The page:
I’m not fond of the default Noise Reduction settings. I designed the Audiobook settings of 6, 6, 6, or Noise Reduction of the Beast. It can reduce background noises and nobody can tell what you did. If you need stiffer reduction, bump up the first number gently up to 12. Past that, you will be able to hear some reduction damage.

We’ll see what Trebor did.

If you do more of these, you may find locations around town that work well for interviews. If you’re shooting video, you automatically have to find someplace that looks good. Those are hard. That’s a studio. People always go for the video first. There’s a YouTube performer that has perfect video, good lighting, entertaining backgrounds, and good content, but he sounds exactly like he’s recording in a bathroom.

I have made good recordings in a large, empty warehouse and my messy garage. Neither one would work for video.


I use Koz’ prefereed 6.6.6 seiings and I finf thay work well for me - most recentlt removing FM carrier hiis fro amlive BBC broadcast of a folky friend of mine.


You even recoded the steps, I cannot thank you enough… I will apply them, listen to the whole audio file, report back!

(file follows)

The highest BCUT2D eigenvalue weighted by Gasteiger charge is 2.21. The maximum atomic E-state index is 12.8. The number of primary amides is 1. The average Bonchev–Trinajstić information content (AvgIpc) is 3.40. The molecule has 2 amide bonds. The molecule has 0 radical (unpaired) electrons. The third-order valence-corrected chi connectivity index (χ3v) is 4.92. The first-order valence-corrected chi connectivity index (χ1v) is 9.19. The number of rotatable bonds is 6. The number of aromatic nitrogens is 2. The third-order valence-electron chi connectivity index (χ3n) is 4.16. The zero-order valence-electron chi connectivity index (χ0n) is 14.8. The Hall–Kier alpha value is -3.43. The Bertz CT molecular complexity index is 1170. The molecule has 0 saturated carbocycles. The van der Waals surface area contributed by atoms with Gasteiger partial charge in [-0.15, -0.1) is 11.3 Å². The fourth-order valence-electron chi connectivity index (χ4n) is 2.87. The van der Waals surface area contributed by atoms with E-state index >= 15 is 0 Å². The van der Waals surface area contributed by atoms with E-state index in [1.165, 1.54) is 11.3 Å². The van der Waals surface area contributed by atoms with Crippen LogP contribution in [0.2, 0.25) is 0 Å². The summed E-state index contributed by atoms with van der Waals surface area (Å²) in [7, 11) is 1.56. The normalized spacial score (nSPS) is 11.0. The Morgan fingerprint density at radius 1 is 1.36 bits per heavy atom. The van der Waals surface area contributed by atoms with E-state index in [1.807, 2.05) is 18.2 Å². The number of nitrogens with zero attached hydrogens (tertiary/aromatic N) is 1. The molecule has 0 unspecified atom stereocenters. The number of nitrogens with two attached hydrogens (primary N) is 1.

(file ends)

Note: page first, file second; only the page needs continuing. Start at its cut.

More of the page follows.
Reportedly the noise is rain and wind, (apparently made even more intrusive by AGC).
As that type of noise will vary over several seconds, maybe helpful to create a composite noise-profile file from various locations where there is no speech.

Thanks a lot for your input as well Koz.
As regards the 320kbps MP3s, I was only mentioning that to let you guys know that here I am not sharing highly compressed samples that would make things even worse. But I exported to MP3 instead of wav to keep the files smaller on the forum. I won’t use MP3 in my final product.

I don’t have a much longer sample because there wasn’t that much silence between questions and answers.
But I do have new information: I think that my original assumption of rain and wind through thin walls was wrong: I went back to the place and noticed they have an industrial air conditioning unit constantly running, that was it. So, for better or worse, the background noise was pretty consistent.